Economists are struggling to explain why economic growth in developed nations has remained persistently weak since the 2008-09 Global Financial Crisis, despite record-low interest rates and strong asset-price inflation in some markets.

Some argue monetary policy is losing its potency. Others say excessive debt, higher now than before the GFC, is weighing on consumer demand and driving deflation. Harvard Professor Larry Summers’ theory of secular stagnation – a chronic shortfall in demand that leads to a combination of low growth, low interest rates and low inflation – is gaining traction.

I suspect economic models are struggling to capture the effect of technology on corporate pricing power. It’s hard to lift prices when technology is enabling competitors to offer the same goods online for much less. One industry after another is watching technology erode its pricing power – think print media, retailing, travel and other services where prices are falling.

This trend, expected to strengthen in the next few years as more industries are affected, has important investment implications. Finding companies with latent pricing power, or even the ability to maintain prices as demand weakens, has never been more important.

The term “pricing power” is increasingly misunderstood. In years past, pricing power was evident in companies with monopolistic, duopolistic or oligopolistic industry positions. The industry gorillas could maintain or even lift prices when the going got tough.


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Today’s notion of pricing power is rapidly changing. Technology is driving genuine sustainable competitive advantage, high customer switching costs, and latent pricing power. Insurgent companies, or “disrupters” are threatening more industry incumbents.

REA Group is a good example. It successfully lifted its prices in the face of an industry backlash. As the dominant property portal by far, REA was able to exploit a stronger competitive advantage and lift prices. Customers had to use it.

If economic growth remains sluggish this decade, investors will pay a bigger premium for companies able to lift prices without hurting sales volumes. Profit margins can only be maintained for so long by cutting costs. At some point, companies need to lift prices to  deliver the earnings growth that drives a sustained high return on equity.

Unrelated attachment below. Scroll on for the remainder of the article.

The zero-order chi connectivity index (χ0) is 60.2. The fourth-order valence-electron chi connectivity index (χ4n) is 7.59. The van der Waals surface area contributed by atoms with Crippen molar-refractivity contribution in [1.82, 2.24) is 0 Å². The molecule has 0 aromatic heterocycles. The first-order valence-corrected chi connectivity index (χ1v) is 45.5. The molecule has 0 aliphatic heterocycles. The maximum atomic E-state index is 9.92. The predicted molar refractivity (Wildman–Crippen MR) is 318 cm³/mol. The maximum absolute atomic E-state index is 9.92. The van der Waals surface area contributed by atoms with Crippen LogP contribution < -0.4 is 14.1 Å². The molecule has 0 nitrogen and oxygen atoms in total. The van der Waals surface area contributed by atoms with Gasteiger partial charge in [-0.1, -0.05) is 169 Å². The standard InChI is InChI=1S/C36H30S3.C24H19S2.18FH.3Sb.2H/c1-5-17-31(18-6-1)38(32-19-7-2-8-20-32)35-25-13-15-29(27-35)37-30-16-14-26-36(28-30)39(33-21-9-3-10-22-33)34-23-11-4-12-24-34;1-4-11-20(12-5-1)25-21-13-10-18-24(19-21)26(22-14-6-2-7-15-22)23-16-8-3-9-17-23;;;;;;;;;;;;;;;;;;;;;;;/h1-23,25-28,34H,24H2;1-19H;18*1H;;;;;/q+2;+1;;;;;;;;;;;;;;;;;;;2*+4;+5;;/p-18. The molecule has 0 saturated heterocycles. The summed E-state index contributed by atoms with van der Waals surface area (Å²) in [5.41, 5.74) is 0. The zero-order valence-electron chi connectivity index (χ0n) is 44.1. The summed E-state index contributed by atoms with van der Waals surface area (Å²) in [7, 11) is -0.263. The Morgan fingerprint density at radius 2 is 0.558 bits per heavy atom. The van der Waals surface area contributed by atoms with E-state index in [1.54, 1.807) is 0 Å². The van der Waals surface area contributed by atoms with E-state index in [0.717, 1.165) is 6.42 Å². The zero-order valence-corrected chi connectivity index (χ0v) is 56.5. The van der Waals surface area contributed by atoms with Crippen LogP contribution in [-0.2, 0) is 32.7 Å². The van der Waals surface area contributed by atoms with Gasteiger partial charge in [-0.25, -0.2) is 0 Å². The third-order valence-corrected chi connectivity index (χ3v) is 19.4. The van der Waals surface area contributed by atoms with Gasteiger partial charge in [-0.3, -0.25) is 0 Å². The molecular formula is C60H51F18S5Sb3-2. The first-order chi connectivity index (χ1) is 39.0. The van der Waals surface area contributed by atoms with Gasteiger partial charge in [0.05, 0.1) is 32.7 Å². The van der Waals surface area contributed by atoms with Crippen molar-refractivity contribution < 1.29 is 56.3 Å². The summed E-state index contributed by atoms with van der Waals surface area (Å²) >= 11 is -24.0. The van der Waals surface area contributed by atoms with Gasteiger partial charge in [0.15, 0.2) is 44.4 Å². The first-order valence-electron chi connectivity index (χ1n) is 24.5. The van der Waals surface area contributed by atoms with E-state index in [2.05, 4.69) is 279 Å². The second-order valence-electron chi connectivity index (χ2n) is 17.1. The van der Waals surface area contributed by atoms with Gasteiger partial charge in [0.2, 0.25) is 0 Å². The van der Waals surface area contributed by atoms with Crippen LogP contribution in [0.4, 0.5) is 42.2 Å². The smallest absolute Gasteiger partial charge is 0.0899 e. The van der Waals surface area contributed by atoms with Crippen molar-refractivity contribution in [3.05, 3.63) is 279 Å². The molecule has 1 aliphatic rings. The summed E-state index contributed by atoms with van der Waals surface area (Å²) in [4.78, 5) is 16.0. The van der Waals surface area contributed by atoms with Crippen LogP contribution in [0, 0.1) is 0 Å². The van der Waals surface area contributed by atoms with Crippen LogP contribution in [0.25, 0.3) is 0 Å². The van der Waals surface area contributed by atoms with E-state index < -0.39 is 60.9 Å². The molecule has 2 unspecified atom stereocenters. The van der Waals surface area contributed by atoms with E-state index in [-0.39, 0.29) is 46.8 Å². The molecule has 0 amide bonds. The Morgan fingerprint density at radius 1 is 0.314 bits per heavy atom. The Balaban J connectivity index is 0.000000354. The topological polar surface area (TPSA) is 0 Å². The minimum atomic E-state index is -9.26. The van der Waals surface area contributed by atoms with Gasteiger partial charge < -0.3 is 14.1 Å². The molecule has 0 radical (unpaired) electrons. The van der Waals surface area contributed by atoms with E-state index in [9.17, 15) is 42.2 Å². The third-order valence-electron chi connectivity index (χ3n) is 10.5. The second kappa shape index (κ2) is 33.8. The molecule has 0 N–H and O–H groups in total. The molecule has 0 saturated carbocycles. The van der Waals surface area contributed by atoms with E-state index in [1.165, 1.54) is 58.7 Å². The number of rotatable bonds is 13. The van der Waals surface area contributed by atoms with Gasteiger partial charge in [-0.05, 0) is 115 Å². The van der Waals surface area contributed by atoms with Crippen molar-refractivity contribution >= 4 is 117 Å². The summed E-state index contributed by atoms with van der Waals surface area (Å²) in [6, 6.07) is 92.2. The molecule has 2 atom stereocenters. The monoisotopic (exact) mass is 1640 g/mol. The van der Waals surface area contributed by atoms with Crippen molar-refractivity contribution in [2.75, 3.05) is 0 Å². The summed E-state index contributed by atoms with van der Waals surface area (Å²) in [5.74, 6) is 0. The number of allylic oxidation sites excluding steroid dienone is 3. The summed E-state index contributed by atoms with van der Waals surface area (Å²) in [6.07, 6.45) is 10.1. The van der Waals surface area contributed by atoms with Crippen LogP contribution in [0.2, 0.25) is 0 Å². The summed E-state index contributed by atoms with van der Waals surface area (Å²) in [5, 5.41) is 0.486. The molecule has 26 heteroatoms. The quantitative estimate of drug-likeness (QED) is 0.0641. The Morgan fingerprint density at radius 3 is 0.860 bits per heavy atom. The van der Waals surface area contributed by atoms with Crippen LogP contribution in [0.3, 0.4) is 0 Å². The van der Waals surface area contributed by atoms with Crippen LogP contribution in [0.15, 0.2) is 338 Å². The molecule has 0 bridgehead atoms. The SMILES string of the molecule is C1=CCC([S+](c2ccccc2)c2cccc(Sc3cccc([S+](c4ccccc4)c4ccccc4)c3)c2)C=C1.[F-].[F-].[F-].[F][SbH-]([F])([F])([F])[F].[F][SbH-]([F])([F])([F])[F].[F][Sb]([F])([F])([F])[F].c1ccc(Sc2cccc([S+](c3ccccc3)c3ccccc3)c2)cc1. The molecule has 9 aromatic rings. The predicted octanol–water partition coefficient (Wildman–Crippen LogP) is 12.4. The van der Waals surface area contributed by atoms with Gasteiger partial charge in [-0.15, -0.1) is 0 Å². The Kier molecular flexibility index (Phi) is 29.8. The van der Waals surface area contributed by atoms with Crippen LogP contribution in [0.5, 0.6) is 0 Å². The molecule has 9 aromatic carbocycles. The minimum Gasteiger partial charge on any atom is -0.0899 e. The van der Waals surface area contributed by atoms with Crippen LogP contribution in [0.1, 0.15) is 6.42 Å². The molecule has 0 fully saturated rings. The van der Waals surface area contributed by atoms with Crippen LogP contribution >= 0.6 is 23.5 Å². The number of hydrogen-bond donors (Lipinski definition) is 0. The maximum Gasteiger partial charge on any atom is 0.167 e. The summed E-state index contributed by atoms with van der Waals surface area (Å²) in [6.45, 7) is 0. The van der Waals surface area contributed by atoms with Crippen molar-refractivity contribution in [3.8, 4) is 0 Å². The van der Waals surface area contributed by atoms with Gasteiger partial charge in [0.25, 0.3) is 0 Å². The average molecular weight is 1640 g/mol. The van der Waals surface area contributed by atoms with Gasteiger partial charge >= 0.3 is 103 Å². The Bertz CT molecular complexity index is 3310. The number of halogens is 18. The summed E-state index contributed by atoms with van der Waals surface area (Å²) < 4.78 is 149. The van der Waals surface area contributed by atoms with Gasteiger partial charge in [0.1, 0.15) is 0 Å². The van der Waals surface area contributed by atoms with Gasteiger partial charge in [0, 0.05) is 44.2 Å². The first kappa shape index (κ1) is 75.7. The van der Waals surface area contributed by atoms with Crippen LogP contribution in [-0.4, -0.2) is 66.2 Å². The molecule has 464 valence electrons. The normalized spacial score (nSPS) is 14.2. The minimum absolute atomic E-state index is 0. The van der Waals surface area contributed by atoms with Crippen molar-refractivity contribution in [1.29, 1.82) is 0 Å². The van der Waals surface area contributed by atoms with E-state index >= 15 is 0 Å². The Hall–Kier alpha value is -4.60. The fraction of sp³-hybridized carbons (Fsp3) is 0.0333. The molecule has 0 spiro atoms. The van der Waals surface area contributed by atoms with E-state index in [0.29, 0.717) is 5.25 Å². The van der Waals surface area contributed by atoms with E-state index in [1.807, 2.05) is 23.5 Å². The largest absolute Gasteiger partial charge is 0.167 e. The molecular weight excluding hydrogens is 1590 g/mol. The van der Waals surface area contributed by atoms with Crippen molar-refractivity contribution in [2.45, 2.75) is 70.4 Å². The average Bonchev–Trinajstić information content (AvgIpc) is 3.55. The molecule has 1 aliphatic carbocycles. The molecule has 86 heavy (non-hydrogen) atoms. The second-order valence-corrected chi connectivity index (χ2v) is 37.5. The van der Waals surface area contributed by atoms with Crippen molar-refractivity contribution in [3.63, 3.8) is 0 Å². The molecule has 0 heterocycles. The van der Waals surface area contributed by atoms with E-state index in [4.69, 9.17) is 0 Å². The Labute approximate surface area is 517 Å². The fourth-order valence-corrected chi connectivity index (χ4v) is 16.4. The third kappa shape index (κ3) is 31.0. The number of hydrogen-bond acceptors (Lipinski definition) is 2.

Finding stocks with real pricing power is hard work. Obvious candidates, such as REA Group, Seek and are fully valued. Domino’s Pizza Enterprises is another with latent pricing power, but it is too pricey. Cochlear, ResMed and CSL have genuine pricing power and valuations that reflect that advantage. Funeral operator Invocare is another.

Below are six stocks that have pricing power for different reasons, and are okay value:

1. Platinum Asset Management: In the highly competitive fund-management industry, Platinum’s brand and long-term investment record are significant competitive advantages. The same could be said of Magellan Financial Group. If needed, investors would pay higher fees to access the country’s top global equities managers. But with strong funds inflow, neither fund manager is likely to test its pricing power in a hurry.


Source: The Bull

2. MYOB Group: Accounting software providers have an enviable source of pricing power: high customer switching costs. Once users are familiar with the software and integrate it within the business, it becomes hard to leave. Accounting software is highly competitive, but it is difficult for small businesses to change providers without time costs. MYOB could lift prices modestly without a significant backlash from its customers.


Source: The Bull

3. Challenger: The wealth manager seems an unlikely candidate for pricing power, given the highly competitive financial services industry and its position in the lower-margin, price-sensitive annuities market. But Challenger is building an exceptionally strong brand and position in the retirement-income market. It is becoming synonymous with annuities and arguably has scope for modest fee rises. With annuities demand expected to grow, Challenger does not need to take risks on pricing.


Source: The Bull

4. Infomedia: The online provider of car-parts information is a key player in its global automotive segments. Its parts catalogue, unavailable elsewhere, is a significant source of competitive advantage and underpins Infomedia’s latent pricing power. Reliable recurring income and the potential for higher pricing are a potent combination.


Source: The Bull

5. Burson Group: The distributor of automotive aftermarket parts is another unlikely inclusion in a list of companies with pricing power. Its competitive advantage is derived from a network of more than 130 stores and operational efficiencies that make it the go-to parts distributor when car-repair shops need same-day parts turnaround. If needed, there is scope to lift prices on parts distribution, such is Burson’s market position.


Source: The Bull

6. NextDC: The data-centre operator has busily opened centres and secured tenants in the past few years. Significant price rises are unlikely as it lifts utilisation rates at its data centres. But do not underestimate the value in NextDC’s state-of-the-art data centres, which are hard to replicate in crowded capital cities. Or the high customer switching costs once companies get used to storing and managing their data off-site at NextDC centres. Like others on this list, NextDC has scope to lift prices in coming years to capitalise on stronger data-centre demand and as growth matures.


Source: The Bull


Tony Featherstone is a former managing editor of BRW and Shares magazines. This column does not imply any stock recommendations or offer financial advice. Readers should do further research of their own or talk to their adviser before acting on themes in this article. All prices and analysis at Nov 6, 2015.